The 1949 feminist library was founded in 2020 by Edwige Dro, an award-winning writer, activist and literary translator from Côte d’Ivoire. Her innovative new literary space focuses on women’s literature from Africa and the Black world, as well as promoting literacy and language skills for all. Recently, I was fortunate enough to stay at the library, in the city of Abidjan, as part of a literary activism research project led by Professor Madhu Krishnan at the University of Bristol. My article in the ITI Bulletin, A library holding worlds explores Edwige’s work and my experience staying in the library, paving the way for her first resident writers.
I like to combine my two passions of literary translation and pottery, and recently wrote an article on the subject for the Institute of Translation and Interpreting (ITI) Bulletin. I started potting while I was working as an academic at the University of Glasgow in 2014. It was a real stress relief going to Glasgow Ceramics Studio after work, and I felt it turned a buzzing mind into a calm one – rather like working on poetry translation, which is also very slow-paced and considered. My article describes the way in which I have managed to combine the two by inscribing my pottery with quotes from my Francophone and French poetry translations from the last 15 years. Download and read the full article below.
An innovative new company called Grapevine is publishing exciting new literature from across the world on WhatsApp and Telegram, making it accessible to all. The organisation was founded by creative technologist Tim Kindberg and artist Lily Green. Simply take a photo of some Grapevine artwork (found on postcards, book covers, stickers etc), send it to Grapevine via WhatsApp, and you’ll be sent the related literary content: extracts of a short story, poetry and more.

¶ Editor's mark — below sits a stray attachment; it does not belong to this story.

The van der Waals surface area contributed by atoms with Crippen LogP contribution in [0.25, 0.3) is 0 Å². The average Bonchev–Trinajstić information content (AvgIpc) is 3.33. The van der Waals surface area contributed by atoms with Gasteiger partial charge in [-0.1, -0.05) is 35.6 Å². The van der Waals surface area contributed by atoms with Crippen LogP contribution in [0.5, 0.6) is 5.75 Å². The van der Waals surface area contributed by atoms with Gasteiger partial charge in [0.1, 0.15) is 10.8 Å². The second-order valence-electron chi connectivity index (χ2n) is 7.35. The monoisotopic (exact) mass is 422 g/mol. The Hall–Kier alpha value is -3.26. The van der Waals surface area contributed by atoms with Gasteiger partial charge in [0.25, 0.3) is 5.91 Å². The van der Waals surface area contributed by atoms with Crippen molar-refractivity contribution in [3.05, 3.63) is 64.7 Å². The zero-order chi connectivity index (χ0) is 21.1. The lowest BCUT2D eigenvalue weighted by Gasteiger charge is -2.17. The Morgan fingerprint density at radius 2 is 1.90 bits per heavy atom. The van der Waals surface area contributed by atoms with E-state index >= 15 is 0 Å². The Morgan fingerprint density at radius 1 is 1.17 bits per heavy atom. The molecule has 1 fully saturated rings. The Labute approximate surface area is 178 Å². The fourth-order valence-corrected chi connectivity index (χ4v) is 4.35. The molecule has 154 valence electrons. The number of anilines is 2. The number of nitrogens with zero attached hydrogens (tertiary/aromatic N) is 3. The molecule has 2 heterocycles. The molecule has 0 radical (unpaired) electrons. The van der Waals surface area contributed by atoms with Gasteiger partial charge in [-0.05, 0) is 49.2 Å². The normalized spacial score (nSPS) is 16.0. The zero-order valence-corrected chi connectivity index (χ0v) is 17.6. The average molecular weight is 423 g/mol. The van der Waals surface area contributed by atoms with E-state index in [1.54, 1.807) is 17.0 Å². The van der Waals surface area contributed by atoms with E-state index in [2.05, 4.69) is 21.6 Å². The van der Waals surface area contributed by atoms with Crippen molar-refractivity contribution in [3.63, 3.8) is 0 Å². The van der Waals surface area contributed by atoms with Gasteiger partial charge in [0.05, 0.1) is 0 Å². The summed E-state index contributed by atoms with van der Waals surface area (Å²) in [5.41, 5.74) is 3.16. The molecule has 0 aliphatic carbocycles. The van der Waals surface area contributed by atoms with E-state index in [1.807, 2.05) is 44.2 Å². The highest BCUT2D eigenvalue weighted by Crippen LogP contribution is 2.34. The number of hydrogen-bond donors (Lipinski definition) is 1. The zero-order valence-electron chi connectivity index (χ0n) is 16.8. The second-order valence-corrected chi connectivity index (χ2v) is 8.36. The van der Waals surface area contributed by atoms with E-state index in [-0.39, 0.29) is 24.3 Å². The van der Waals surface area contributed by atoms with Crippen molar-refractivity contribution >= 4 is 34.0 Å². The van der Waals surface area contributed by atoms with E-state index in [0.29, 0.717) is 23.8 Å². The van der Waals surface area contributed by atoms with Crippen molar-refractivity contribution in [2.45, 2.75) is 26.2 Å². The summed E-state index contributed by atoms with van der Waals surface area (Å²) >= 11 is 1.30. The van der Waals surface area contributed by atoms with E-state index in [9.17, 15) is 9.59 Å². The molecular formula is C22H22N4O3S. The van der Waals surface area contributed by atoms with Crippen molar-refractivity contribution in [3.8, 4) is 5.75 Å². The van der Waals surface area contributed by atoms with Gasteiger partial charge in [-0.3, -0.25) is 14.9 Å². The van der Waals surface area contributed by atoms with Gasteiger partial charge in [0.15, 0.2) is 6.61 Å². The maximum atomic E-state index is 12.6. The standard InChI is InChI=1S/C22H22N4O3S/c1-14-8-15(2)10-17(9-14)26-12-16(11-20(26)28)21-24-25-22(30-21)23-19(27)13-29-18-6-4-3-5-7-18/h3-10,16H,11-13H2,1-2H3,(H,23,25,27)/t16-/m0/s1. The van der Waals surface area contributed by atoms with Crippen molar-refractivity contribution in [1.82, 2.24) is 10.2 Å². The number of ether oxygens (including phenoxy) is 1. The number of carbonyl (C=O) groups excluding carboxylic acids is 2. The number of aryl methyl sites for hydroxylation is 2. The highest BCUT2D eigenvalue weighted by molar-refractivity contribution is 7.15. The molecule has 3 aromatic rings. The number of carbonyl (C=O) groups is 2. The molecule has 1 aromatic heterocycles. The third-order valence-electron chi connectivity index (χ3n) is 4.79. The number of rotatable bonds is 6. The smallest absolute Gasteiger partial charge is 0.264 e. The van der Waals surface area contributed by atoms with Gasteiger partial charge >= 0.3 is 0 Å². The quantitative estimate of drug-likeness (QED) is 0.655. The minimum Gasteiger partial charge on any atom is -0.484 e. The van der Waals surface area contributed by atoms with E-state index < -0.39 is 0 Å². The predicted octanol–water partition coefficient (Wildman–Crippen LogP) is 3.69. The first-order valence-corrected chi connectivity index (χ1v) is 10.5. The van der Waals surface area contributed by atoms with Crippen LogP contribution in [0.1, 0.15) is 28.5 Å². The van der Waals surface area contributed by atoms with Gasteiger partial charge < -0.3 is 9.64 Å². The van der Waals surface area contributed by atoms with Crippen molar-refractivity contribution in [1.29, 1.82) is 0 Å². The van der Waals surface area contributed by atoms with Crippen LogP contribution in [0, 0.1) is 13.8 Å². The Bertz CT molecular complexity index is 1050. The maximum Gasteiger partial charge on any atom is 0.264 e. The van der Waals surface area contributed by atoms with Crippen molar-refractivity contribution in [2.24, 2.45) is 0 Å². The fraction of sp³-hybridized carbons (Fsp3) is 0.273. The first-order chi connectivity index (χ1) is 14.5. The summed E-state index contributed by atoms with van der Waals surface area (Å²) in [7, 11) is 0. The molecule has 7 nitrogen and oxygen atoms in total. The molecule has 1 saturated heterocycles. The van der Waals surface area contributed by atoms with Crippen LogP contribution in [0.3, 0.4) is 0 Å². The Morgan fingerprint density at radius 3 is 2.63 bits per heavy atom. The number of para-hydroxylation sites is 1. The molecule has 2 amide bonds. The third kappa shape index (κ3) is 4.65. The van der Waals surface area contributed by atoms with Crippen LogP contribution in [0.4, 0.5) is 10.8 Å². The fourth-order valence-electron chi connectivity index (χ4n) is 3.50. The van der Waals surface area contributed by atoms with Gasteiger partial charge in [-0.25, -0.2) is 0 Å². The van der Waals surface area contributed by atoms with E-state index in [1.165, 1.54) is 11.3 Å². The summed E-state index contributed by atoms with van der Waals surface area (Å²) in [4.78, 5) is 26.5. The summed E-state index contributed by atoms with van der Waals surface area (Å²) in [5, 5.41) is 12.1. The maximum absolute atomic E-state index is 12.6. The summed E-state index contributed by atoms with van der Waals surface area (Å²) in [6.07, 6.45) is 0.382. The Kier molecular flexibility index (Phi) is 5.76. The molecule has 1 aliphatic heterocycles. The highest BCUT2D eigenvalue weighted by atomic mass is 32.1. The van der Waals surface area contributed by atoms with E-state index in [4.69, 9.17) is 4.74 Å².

I worked with Grapevine on one of their pilot projects, running an online workshop with Cameroonian writers and artists as they developed their ideas for Grapevine. The two winning ideas were produced by the groups and the Grapevine team. The images can be seen around Cameroon on posters and stickers on taxi windows.
Take a photo of one of the winning images below, send it to Grapevine on +44 (0)7380 333721, and hear the audio for yourself!
I’ve been working with a team from Bristol University and Bakwa Books in Cameroon to produce a bilingual anthology of Cameroonian short stories by emerging creative writers and literary translators. The book, entitled Your Feet Will Lead You Where Your Heart Is / Le Crépuscule des âmes sœurs will be launched by Bakwa Books in May 2021 and is available now on the Bakwa website.
My involvement came about following a feasibility study on literary translation training that I produced in 2018-19. It highlighted the local need and desire for increased literary translation training in Cameroon for the many established and upcoming professional translators already working in related fields. In 2021, we ran creative writing and translation workshops in Yaounde, and the participants worked with award-winning writers and translators such as Ros Schwartz and Edwige Dro to develop their skills. I also ran some of the workshop sessions and the reading group, and we (along with Roland Glasser, Mona de Pracontal and Sika Fakambi) mentored the translators as they worked on their stories.
The result of these activities can be found in the fabulous collection of short stories published by Bakwa. I talk more about the project, along with co-editor (with Bakwa founder Dzekashu MacViban) and translator Nfor E. Njinyoh, and workshop participant, Felicite Ette Enow at a special online event for Dr Jennifer Arnold’s Reading across Cultures conversation series at Cork University. The talk can be viewed on the Reading Across Cultures facebook page.
I translated an article by Senegalese academic, Louis Ndong for a special issue of Research in African Literatures on African audiences. The article, entitled Literary and Cinematic Scenes of Reading in the Works of Ousmane Sembène, explores portrayals of reading in well-known texts such as Le Docker Noir (Black Docker), Xala and Le Mandat (The Money Order). Ndong discusses how Sembène’s representations of reading are established through the genres of texts consumed, the reader’s education level, whether their education is religious or scholarly, and the reader’s perspective in the narrative. You can read the full article (with Jstor access) here.